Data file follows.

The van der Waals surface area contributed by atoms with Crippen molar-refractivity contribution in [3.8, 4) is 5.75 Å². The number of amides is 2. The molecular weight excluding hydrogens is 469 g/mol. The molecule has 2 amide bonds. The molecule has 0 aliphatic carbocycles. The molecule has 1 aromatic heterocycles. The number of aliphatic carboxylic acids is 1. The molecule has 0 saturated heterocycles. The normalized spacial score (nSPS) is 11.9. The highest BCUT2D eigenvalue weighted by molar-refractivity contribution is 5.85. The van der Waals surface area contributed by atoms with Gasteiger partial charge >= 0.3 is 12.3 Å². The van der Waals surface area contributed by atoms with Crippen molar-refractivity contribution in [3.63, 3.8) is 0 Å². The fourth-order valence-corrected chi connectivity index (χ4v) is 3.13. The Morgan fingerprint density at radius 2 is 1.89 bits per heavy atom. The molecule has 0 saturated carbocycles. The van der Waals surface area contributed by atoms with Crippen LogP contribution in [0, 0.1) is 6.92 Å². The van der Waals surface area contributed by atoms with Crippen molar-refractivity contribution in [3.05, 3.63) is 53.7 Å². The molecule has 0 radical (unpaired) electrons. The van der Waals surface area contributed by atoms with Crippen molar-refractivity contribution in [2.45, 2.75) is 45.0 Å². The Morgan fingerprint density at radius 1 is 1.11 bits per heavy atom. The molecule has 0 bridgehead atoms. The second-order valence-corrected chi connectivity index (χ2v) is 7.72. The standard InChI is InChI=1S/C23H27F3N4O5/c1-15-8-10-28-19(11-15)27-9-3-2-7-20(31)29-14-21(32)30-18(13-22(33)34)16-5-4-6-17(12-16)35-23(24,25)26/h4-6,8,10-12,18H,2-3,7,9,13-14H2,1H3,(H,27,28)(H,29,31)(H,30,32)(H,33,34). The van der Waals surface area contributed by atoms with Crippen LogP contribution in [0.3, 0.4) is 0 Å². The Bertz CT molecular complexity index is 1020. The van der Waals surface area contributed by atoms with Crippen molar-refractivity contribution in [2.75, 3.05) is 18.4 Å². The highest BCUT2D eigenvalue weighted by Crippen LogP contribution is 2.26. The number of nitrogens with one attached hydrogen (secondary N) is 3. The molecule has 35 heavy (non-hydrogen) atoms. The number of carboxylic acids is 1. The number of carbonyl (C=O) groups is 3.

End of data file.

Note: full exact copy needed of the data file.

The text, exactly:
The van der Waals surface area contributed by atoms with Crippen molar-refractivity contribution in [3.8, 4) is 5.75 Å². The number of amides is 2. The molecular weight excluding hydrogens is 469 g/mol. The molecule has 2 amide bonds. The molecule has 0 aliphatic carbocycles. The molecule has 1 aromatic heterocycles. The number of aliphatic carboxylic acids is 1. The molecule has 0 saturated heterocycles. The normalized spacial score (nSPS) is 11.9. The highest BCUT2D eigenvalue weighted by molar-refractivity contribution is 5.85. The van der Waals surface area contributed by atoms with Gasteiger partial charge >= 0.3 is 12.3 Å². The van der Waals surface area contributed by atoms with Crippen molar-refractivity contribution in [3.63, 3.8) is 0 Å². The fourth-order valence-corrected chi connectivity index (χ4v) is 3.13. The Morgan fingerprint density at radius 2 is 1.89 bits per heavy atom. The molecule has 0 saturated carbocycles. The van der Waals surface area contributed by atoms with Crippen LogP contribution in [0, 0.1) is 6.92 Å². The van der Waals surface area contributed by atoms with Crippen molar-refractivity contribution in [3.05, 3.63) is 53.7 Å². The molecule has 0 radical (unpaired) electrons. The van der Waals surface area contributed by atoms with Crippen molar-refractivity contribution in [2.45, 2.75) is 45.0 Å². The Morgan fingerprint density at radius 1 is 1.11 bits per heavy atom. The molecule has 0 bridgehead atoms. The second-order valence-corrected chi connectivity index (χ2v) is 7.72. The standard InChI is InChI=1S/C23H27F3N4O5/c1-15-8-10-28-19(11-15)27-9-3-2-7-20(31)29-14-21(32)30-18(13-22(33)34)16-5-4-6-17(12-16)35-23(24,25)26/h4-6,8,10-12,18H,2-3,7,9,13-14H2,1H3,(H,27,28)(H,29,31)(H,30,32)(H,33,34). The van der Waals surface area contributed by atoms with Crippen LogP contribution in [0.3, 0.4) is 0 Å². The Bertz CT molecular complexity index is 1020. The van der Waals surface area contributed by atoms with Crippen molar-refractivity contribution in [2.75, 3.05) is 18.4 Å². The highest BCUT2D eigenvalue weighted by Crippen LogP contribution is 2.26. The number of nitrogens with one attached hydrogen (secondary N) is 3. The molecule has 35 heavy (non-hydrogen) atoms. The number of carboxylic acids is 1. The number of carbonyl (C=O) groups is 3.